Photos by John Moss
unless otherwise credited
City Centre Churches - 1
Victoria Street, Manchester M3. Tel:
0161 833 2220.
Somewhat detached now from the main City Centre,
by virtue of its riverside location, the cathedral marked the epicentre
of medieval Manchester. Today's Manchester Cathedral has taken 600 years
in the making. It was dedicated by Henry Vth to St Mary, St Denys and
St George, and is built in the Perpendicular Gothic style, typified
by its tall windows and flat fan-vaulted ceilings.
It was in 1421-2
that the parish church of the little known village that was to become
Manchester was raised to the status of a Collegiate Church, and served
the surrounding 60 square mile parish.
While much of the exterior of the building is a 19th century reconstruction
carried out by Joseph Crowther, he was scrupulously faithful to the
original building, and none of the original styling has been lost.
The possible exception is the west front, which was rather ornately
over-reconstructed in celebration of Queen Victoria's Diamond Jubilee
in 1897 by Sir Basil Champneys.
Other alterations and restorations have been carried out by J.P.Holden
in 1815 and 1868, Sir Percy Worthington in 1934 and Sir Hubert Worthington
after the Lufwaffe bombing of 1940.
The interior has numerous examples of period woodwork in the form
of the finest late medieval woodcarving, carried out between 1485
and 1506 by the so-called 'Ripon Carvers'. The old Collegiate Church
was elevated to Cathedral status in 1847.
In 1940, the building sustained a direct hit during the Manchester
blitz in December of that year, and much collateral damage was sustained,
many fine windows being lost forever. Fortunately, much of the woodcarving
survived the bombing, and the particularly fine choir stalls and misericords
(choir seats) are worth seeing.
Saxon stone fragments survive from the 8th century. Now, the Fire
Window by Margaret Traherne, occupies a place near to the site of
the impact. On the west side of the cathedral are five modern windows
made by Tony Holloway and representing "St George", "St Mary", "St
Denys", "Genesis" and "Revelations".
The oldest part of the building are the piers which support the tower,
which date from 1380 There is also a sculpture by Eric Gill. Evensong,
sung on Tuesdays, Wednesdays and Thursdays from 5.30pm and Saturdays
from 5.00pm. See also: Plan of
St Ann's Square, Manchester.
Built in local
pink sandstone, St Ann's church is an elegant, neo-classical building
dating from 1712, and often ascribed to Sir Christopher Wren or one
of his pupils. It is a Grade 1 listed building of historic and architectural
merit. Its distinguished round arched windows with two-storey Corinthian
pilasters is typical of the classical revival style, as is the large
rounded apse at the high altar end of the church.
tower was topped by a wooden spire - long since disappeared. Inside
are galleries supported by rather stocky Tuscan columns, and windows
are glazed with 19th century stained glass by Frederick Shields. It
is still debatable whether the church was named after St Ann, or after
Lady Ann Bland, who seems to have financed most of its construction.
The church tower is said to mark the exact centre of the city of Manchester,
and was at one time used as a platform from which surveyors could
make distance measurements - the cut arrow benchmark can still be
found to the left of the tower doorway. The church was initially frequented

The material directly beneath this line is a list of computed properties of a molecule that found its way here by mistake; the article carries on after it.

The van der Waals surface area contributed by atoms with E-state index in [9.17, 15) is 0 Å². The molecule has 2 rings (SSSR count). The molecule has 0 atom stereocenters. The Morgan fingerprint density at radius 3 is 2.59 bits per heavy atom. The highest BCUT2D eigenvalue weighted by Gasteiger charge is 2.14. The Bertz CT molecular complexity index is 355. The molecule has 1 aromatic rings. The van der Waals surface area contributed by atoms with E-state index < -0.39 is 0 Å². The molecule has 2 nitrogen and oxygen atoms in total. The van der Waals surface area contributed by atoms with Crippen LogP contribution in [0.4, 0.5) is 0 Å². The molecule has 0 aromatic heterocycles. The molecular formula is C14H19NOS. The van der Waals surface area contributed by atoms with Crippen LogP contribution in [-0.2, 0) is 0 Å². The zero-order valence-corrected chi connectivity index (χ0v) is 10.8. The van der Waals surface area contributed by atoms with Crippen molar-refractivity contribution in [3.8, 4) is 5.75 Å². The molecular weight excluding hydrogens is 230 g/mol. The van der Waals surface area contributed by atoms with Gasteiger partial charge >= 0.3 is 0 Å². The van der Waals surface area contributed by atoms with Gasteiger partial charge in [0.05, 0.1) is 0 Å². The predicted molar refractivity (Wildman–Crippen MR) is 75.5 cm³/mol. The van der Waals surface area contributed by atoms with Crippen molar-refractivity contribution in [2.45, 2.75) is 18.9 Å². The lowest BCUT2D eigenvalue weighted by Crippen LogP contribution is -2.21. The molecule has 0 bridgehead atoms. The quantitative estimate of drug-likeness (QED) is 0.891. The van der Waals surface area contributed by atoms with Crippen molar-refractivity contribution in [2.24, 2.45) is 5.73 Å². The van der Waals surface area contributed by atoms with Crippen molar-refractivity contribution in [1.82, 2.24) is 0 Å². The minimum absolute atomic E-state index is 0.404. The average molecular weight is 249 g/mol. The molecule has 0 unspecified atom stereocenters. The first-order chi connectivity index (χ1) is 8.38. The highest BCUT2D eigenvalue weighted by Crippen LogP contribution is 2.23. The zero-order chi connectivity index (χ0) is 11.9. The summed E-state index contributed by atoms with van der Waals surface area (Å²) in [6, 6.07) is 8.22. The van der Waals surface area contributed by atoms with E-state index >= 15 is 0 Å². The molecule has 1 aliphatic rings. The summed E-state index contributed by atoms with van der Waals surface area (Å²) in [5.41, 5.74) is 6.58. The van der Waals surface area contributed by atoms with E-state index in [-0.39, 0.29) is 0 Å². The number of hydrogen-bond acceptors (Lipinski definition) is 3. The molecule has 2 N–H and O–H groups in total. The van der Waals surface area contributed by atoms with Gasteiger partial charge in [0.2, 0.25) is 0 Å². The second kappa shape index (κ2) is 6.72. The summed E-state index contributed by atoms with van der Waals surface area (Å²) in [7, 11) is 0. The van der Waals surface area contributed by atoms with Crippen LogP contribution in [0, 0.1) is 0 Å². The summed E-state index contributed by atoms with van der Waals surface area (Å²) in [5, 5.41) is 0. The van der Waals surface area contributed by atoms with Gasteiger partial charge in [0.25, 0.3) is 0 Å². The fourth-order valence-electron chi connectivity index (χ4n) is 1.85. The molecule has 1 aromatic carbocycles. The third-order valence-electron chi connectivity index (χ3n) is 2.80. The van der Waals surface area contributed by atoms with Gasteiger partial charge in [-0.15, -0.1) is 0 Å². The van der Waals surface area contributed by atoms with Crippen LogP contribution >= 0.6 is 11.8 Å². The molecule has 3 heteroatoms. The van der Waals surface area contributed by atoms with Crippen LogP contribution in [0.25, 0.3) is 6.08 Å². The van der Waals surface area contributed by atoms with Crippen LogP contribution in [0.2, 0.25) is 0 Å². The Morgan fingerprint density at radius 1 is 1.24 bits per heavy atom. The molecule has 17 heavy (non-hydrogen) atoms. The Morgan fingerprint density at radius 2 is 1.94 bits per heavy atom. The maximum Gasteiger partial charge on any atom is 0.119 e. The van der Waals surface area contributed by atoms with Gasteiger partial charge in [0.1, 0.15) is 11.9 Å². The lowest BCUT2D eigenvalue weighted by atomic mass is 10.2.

by the cream of Manchester society and its pews could be rented; the
best seats cost around �100, a small fortune in those days!
St Ann's is the only one of the 19 city centre churches built in the
18th century to survive. It was restored by Alfred
Waterhouse in 1891. Free recitals and musical performances are
on offer here at lunchtime.
Mulberry Street, off Brazennose
Street, Manchester M2. Tel: 0161 834 3547.
St Mary's Church marks the site of the first purpose-built
Roman Catholic church in England since the Reformation and was erected
in 1794. The present building dates from 1848 and was designed by
Weightman and Hadfield. It is locally better known as "The Hidden
Gem", after being described thus by a visiting dignitary, and it is
widely signposted as such around the city, though it lies tucked away
just off Brazennose Street off Albert Square and is missed by many
Victorian architect and critic, Augustus Welby Pugin expressed his
personal dislike for the building, but this was almost certainly a
biased view and sour grapes on his part, as his own design for the
church had been rejected. The building was nevertheless well received
by its contemporaries and its popularity has persisted over the subsequent
two centuries so that it is deservedly regarded as a Manchester treasure
- well worth a look on your way to Manchester
Town Hall or the Central Reference
Library nearby. Later additions to the church include Norman Adams'
paintings of the Stations of the Cross - lively images which contrast
markedly with the 19th century interior of the church.
free. Opening times 8.00am - 4.00pm every day. No sight-seeing during
religious services please.
Quakers Religious Society
of Friends, 6 Mount Street, Manchester M2. Tel: 0161-834 5797
2 listed building of architectural merit, built by Richard Lane in
1828 at the height of the Classical Revival style of architecture
in England. Its imposing approach steps reaching the full width of
the building and, the Greek facade with its four supporting Ionic
pilasters bears witness to the growing importance and influence on
Nonconformism in the City of Manchester at that time. The sides and
rear of the building are, however, in a plainer, more modest brickwork.
Despite many attempts
at redevelopment, the building still boasts continuous use and is
still used by Quakers today, and it stands up well to the plethora
of civic buildings which surround it.